Taming the Video Streaming Beast
Seven of every 10 Americans have streamed videos online this year, according to a report from the Pew Internet and American Life Project. To many an IT manager's dismay, a lot of this streaming is done on the corporate network during the workday.
Put a process in place: Video streaming sites like YouTube are here to stay. This is true even in the workplace, as employees often need to conduct company business on YouTube or Skype. Make sure your IT team determines which sites are critical to your business, and limit usage of those that are not.
Set realistic expectations: Let employees know that streaming video can slow the network. This will let them know why they may be experiencing slow response time, and it will discourage overindulgence in non-work-related videos.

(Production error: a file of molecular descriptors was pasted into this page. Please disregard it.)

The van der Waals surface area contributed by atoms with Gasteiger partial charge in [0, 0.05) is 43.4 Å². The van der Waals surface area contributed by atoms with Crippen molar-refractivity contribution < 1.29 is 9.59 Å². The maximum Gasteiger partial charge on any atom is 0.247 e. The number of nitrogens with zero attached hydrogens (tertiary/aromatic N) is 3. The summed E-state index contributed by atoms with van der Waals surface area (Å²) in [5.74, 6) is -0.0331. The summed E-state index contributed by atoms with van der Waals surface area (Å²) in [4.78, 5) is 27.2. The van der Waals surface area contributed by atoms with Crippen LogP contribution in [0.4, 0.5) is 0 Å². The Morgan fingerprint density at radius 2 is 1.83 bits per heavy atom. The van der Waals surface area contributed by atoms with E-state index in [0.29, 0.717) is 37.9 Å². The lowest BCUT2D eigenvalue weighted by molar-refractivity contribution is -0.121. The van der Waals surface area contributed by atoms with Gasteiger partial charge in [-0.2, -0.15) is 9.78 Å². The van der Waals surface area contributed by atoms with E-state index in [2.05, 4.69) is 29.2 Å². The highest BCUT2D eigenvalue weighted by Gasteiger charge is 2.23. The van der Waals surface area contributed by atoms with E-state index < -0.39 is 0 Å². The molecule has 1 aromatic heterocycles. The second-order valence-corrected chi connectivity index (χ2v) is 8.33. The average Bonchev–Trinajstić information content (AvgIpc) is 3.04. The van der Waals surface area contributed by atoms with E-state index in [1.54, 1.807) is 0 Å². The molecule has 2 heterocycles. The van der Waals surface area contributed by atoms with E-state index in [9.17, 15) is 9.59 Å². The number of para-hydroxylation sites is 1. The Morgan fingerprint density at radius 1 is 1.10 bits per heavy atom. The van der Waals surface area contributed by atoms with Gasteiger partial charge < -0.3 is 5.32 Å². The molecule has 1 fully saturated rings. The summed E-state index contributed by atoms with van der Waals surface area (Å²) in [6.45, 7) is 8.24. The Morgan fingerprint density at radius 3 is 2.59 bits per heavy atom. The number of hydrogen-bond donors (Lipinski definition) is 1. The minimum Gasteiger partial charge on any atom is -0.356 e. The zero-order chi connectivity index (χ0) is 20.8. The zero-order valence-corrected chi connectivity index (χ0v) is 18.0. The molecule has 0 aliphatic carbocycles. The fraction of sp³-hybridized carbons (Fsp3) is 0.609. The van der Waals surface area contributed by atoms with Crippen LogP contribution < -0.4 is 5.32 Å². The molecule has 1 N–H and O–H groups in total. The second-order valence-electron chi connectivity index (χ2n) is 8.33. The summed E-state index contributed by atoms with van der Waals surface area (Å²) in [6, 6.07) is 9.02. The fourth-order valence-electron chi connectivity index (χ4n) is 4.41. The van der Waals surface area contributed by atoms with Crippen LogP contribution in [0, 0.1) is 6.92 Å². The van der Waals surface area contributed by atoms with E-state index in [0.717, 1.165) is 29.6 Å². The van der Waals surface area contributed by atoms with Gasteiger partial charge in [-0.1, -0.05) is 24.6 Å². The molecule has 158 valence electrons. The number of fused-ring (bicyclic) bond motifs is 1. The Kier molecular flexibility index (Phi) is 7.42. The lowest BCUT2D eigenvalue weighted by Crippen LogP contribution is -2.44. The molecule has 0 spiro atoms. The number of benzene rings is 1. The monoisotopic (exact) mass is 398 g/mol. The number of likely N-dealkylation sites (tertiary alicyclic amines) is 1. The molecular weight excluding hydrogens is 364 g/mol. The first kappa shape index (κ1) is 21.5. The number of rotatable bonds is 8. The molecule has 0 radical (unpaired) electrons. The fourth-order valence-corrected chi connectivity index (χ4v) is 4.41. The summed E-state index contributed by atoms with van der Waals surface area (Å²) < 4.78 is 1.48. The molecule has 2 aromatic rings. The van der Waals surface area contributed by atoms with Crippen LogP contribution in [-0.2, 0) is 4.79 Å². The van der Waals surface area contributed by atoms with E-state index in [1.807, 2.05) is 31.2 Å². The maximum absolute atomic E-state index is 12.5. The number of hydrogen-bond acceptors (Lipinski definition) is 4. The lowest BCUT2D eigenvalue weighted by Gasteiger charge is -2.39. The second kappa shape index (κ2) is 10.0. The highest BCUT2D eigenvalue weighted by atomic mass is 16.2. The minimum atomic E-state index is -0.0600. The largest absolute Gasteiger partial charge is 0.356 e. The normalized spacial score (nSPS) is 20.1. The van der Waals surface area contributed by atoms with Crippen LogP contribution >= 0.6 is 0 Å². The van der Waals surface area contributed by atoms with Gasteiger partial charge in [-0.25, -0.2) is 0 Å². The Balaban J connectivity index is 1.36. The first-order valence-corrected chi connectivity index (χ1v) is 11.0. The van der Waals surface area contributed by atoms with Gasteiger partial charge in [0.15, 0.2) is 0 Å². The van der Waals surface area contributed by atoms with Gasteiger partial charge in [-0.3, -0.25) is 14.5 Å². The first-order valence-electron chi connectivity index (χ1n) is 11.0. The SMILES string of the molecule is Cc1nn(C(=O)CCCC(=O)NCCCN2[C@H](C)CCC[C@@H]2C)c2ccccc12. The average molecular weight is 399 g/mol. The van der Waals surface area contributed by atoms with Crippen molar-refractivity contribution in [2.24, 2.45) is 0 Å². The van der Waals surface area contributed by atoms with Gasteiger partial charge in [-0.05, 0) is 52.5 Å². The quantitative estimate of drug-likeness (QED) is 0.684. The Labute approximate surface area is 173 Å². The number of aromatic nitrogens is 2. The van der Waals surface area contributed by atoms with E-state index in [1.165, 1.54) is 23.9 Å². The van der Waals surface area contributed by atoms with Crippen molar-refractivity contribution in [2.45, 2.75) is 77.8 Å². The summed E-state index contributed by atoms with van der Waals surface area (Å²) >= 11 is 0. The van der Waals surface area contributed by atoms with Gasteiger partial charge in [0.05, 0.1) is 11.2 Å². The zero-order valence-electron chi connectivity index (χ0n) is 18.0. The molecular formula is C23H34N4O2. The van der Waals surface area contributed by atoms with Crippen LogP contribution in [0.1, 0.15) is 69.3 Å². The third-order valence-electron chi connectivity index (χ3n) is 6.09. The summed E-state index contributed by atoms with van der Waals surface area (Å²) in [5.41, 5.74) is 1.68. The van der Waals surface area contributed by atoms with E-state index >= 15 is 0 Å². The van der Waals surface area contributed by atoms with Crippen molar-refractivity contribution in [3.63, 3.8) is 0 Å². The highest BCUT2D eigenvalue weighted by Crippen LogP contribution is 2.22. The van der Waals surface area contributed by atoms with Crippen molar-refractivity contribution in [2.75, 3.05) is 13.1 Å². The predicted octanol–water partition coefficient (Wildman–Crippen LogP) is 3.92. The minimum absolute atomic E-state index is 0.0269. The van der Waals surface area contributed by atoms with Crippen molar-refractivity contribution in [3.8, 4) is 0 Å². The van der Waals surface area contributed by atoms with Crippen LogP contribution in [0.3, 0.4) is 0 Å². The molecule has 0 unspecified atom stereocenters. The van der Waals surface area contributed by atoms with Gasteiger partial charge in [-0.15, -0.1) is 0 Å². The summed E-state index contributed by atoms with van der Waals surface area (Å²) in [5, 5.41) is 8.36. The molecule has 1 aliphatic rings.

Preparation is key: To avoid network downtime or crashes, particularly during high-profile events such as this year's royal wedding or last year's World Cup, IT staff should regularly remind employees of social-media and usage policies. Even large organizations can run into major problems when they don't properly prepare.
Be secure: If employees are watching videos on their work computer outside the office, make sure they aren't "borrowing" Internet access from an insecure connection.
Adopt appropriate technologies: To keep corporate bandwidth in check, first establish how bandwidth is being used. Then adopt technologies necessary to allocate bandwidth appropriately to video streaming sites.